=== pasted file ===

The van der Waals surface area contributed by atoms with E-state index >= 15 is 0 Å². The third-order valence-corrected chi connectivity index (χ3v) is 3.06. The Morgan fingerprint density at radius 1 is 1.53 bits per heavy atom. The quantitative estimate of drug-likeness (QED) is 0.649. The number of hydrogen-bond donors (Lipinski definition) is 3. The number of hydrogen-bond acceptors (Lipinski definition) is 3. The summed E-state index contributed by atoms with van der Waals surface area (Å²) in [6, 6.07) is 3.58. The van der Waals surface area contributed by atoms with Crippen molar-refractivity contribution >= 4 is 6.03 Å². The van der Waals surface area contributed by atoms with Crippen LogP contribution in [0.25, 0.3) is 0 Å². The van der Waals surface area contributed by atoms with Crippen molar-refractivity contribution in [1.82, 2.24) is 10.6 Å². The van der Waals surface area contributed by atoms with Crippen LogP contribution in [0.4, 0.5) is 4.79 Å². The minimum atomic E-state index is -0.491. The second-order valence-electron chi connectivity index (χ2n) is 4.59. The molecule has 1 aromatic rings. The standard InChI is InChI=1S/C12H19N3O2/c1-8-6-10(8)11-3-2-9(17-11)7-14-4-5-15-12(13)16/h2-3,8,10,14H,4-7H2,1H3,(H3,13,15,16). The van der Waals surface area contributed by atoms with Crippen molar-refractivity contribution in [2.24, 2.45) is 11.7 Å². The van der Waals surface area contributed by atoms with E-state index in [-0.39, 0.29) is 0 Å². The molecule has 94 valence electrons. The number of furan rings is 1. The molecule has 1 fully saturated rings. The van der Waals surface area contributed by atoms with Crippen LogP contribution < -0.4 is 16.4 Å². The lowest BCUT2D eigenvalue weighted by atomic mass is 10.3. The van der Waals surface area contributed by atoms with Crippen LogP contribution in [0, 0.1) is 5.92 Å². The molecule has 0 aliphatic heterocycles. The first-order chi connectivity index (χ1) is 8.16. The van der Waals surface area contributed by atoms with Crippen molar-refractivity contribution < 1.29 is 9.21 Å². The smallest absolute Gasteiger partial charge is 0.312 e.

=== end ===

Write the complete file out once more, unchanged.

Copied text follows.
The van der Waals surface area contributed by atoms with E-state index >= 15 is 0 Å². The third-order valence-corrected chi connectivity index (χ3v) is 3.06. The Morgan fingerprint density at radius 1 is 1.53 bits per heavy atom. The quantitative estimate of drug-likeness (QED) is 0.649. The number of hydrogen-bond donors (Lipinski definition) is 3. The number of hydrogen-bond acceptors (Lipinski definition) is 3. The summed E-state index contributed by atoms with van der Waals surface area (Å²) in [6, 6.07) is 3.58. The van der Waals surface area contributed by atoms with Crippen molar-refractivity contribution >= 4 is 6.03 Å². The van der Waals surface area contributed by atoms with Crippen LogP contribution in [0.25, 0.3) is 0 Å². The van der Waals surface area contributed by atoms with Crippen molar-refractivity contribution in [1.82, 2.24) is 10.6 Å². The van der Waals surface area contributed by atoms with Crippen LogP contribution in [0.4, 0.5) is 4.79 Å². The minimum atomic E-state index is -0.491. The second-order valence-electron chi connectivity index (χ2n) is 4.59. The molecule has 1 aromatic rings. The standard InChI is InChI=1S/C12H19N3O2/c1-8-6-10(8)11-3-2-9(17-11)7-14-4-5-15-12(13)16/h2-3,8,10,14H,4-7H2,1H3,(H3,13,15,16). The van der Waals surface area contributed by atoms with Crippen molar-refractivity contribution in [2.24, 2.45) is 11.7 Å². The van der Waals surface area contributed by atoms with E-state index in [-0.39, 0.29) is 0 Å². The molecule has 94 valence electrons. The number of furan rings is 1. The molecule has 1 fully saturated rings. The van der Waals surface area contributed by atoms with Crippen LogP contribution < -0.4 is 16.4 Å². The lowest BCUT2D eigenvalue weighted by atomic mass is 10.3. The van der Waals surface area contributed by atoms with Crippen LogP contribution in [0, 0.1) is 5.92 Å². The molecule has 0 aliphatic heterocycles. The first-order chi connectivity index (χ1) is 8.16. The van der Waals surface area contributed by atoms with Crippen molar-refractivity contribution < 1.29 is 9.21 Å². The smallest absolute Gasteiger partial charge is 0.312 e.